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  • Ten-Year Experience with Direct and Indirect Revascularization for Moyamoya

    Final Number:

    Travis R Ladner; George L Yang BA; Brandon J. Davis MD PhD; Lucy He; J Mocco MD, MS

    Study Design:

    Subject Category:

    Meeting: Congress of Neurological Surgeons 2015 Annual Meeting

    Introduction: Surgical revascularization remains the most durable treatment for moyamoya. We review a 10-year institutional experience of direct or indirect revascularization for this disease.

    Methods: A database of all patients with angiographically-confirmed moyamoya at VUMC from 2005 to 2014 (ICD-9 code: 437.5) was screened for patients undergoing superficial temporal artery-middle cerebral artery (STA-MCA) anastomosis, encephaloduroarteriosynangiosis (EDAS), or encephaloduroarteriomyosynangiosis (EDAMS) as the primary treatment. Demographic and clinical variables were collected from the medical records, and reported descriptively. Angiographic and clinical outcomes were compared for direct vs. indirect procedures with Chi-square or Fisher’s exact test as appropriate.

    Results: There were 74 patients (mean age=33.2±17.1 years, 23M/51F) undergoing 107 operations. 51 (69%) patients had bilateral disease. Common presentations included ischemic stroke (58, 78%), hemorrhage (12, 16%), and transient ischemic attack (TIA, 52, 70%). Sixty-one (82%) were modified Rankin scale (mRS) 0-2 at presentation. Operations included direct STA-MCA bypass (43, 40%), EDAS (57, 53%), and EDAMS (7, 7%). Post-operative complications included seizure (4, 4%), stroke (2, 2%), TIA (3, 3%), bleeding (2, 2%), and infection (3, 3%). At 1-year angiographic follow-up (mean=15±10 months), 35/60 (58%) had fair-to-good revascularization. Sixty-eight (88%) were mRS 0-2 at last follow-up (mean=2.5±2.1 years). Three (4%) patients died and three (4%) had a new stroke. There were no significant differences in clinical or angiographic outcomes between direct and indirect procedures.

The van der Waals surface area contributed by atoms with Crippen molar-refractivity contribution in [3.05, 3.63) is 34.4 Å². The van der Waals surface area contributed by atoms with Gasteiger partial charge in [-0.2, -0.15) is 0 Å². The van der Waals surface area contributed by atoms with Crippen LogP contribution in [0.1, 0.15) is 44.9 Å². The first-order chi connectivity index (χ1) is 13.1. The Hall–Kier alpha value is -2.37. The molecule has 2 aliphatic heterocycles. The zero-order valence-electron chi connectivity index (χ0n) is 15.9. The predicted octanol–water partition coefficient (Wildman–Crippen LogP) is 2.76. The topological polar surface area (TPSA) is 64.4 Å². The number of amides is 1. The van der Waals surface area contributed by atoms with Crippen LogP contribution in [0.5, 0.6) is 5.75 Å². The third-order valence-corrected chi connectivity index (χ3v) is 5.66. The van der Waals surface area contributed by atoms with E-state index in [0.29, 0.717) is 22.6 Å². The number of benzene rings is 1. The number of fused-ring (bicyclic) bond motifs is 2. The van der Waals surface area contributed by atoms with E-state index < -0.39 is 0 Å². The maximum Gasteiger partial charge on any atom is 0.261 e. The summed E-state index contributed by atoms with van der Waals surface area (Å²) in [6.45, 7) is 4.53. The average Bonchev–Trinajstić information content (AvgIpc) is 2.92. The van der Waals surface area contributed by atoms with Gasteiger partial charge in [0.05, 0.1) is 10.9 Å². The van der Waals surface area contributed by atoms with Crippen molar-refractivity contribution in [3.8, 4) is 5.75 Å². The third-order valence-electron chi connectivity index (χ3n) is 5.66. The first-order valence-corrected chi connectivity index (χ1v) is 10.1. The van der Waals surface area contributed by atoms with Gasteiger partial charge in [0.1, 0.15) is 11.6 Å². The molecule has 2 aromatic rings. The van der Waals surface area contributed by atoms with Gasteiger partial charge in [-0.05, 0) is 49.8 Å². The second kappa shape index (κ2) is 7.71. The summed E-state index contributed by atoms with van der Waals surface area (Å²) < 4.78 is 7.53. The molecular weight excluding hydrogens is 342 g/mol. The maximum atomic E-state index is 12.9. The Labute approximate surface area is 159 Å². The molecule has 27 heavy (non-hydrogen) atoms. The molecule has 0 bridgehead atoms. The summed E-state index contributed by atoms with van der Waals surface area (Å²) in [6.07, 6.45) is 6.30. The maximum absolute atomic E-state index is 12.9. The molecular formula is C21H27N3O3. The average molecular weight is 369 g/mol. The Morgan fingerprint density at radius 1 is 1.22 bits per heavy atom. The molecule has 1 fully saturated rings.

Conclusions: Clinical outcomes after revascularization (regardless of modality) for moyamoya are favorable (88% with functional independence), despite only 58% of bypasses achieving fair-to-good angiographic revascularization. Operative intervention in the setting of moyamoya disease to attempt revascularization can be beneficial clinically even if angiographic follow up imaging doesn’t show robust revascularization.

    Patient Care: We provide outcome data that adds to the literature on moyamoya revascularization and should inform patient counsel.

    Learning Objectives: By the conclusion of this session, participants should be able to: 1) describe the benefits of revascularization surgery in moyamoya patients, 2) discuss correlations between clinical outcomes and angiographic revascularization


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